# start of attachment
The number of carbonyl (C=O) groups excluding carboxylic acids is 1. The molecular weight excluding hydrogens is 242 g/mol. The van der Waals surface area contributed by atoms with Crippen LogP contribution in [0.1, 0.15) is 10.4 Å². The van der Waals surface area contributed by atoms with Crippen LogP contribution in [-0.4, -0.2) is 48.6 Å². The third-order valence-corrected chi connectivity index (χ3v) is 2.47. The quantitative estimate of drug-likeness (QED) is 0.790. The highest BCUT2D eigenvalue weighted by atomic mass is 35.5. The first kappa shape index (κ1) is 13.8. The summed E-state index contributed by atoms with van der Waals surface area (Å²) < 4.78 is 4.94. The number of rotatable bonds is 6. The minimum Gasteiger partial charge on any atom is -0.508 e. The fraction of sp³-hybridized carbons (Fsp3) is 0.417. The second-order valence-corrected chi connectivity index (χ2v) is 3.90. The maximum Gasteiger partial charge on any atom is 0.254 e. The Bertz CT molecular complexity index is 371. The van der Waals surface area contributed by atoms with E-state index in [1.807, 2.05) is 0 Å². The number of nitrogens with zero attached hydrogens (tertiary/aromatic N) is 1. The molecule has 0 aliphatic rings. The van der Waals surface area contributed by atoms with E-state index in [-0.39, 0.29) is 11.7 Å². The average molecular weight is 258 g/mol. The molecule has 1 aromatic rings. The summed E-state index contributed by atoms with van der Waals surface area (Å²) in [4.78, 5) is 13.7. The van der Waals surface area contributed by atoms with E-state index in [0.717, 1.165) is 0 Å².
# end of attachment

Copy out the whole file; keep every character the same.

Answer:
The number of carbonyl (C=O) groups excluding carboxylic acids is 1. The molecular weight excluding hydrogens is 242 g/mol. The van der Waals surface area contributed by atoms with Crippen LogP contribution in [0.1, 0.15) is 10.4 Å². The van der Waals surface area contributed by atoms with Crippen LogP contribution in [-0.4, -0.2) is 48.6 Å². The third-order valence-corrected chi connectivity index (χ3v) is 2.47. The quantitative estimate of drug-likeness (QED) is 0.790. The highest BCUT2D eigenvalue weighted by atomic mass is 35.5. The first kappa shape index (κ1) is 13.8. The summed E-state index contributed by atoms with van der Waals surface area (Å²) < 4.78 is 4.94. The number of rotatable bonds is 6. The minimum Gasteiger partial charge on any atom is -0.508 e. The fraction of sp³-hybridized carbons (Fsp3) is 0.417. The second-order valence-corrected chi connectivity index (χ2v) is 3.90. The maximum Gasteiger partial charge on any atom is 0.254 e. The Bertz CT molecular complexity index is 371. The van der Waals surface area contributed by atoms with E-state index in [1.807, 2.05) is 0 Å². The number of nitrogens with zero attached hydrogens (tertiary/aromatic N) is 1. The molecule has 0 aliphatic rings. The van der Waals surface area contributed by atoms with E-state index in [-0.39, 0.29) is 11.7 Å². The average molecular weight is 258 g/mol. The molecule has 1 aromatic rings. The summed E-state index contributed by atoms with van der Waals surface area (Å²) in [4.78, 5) is 13.7. The van der Waals surface area contributed by atoms with E-state index in [0.717, 1.165) is 0 Å².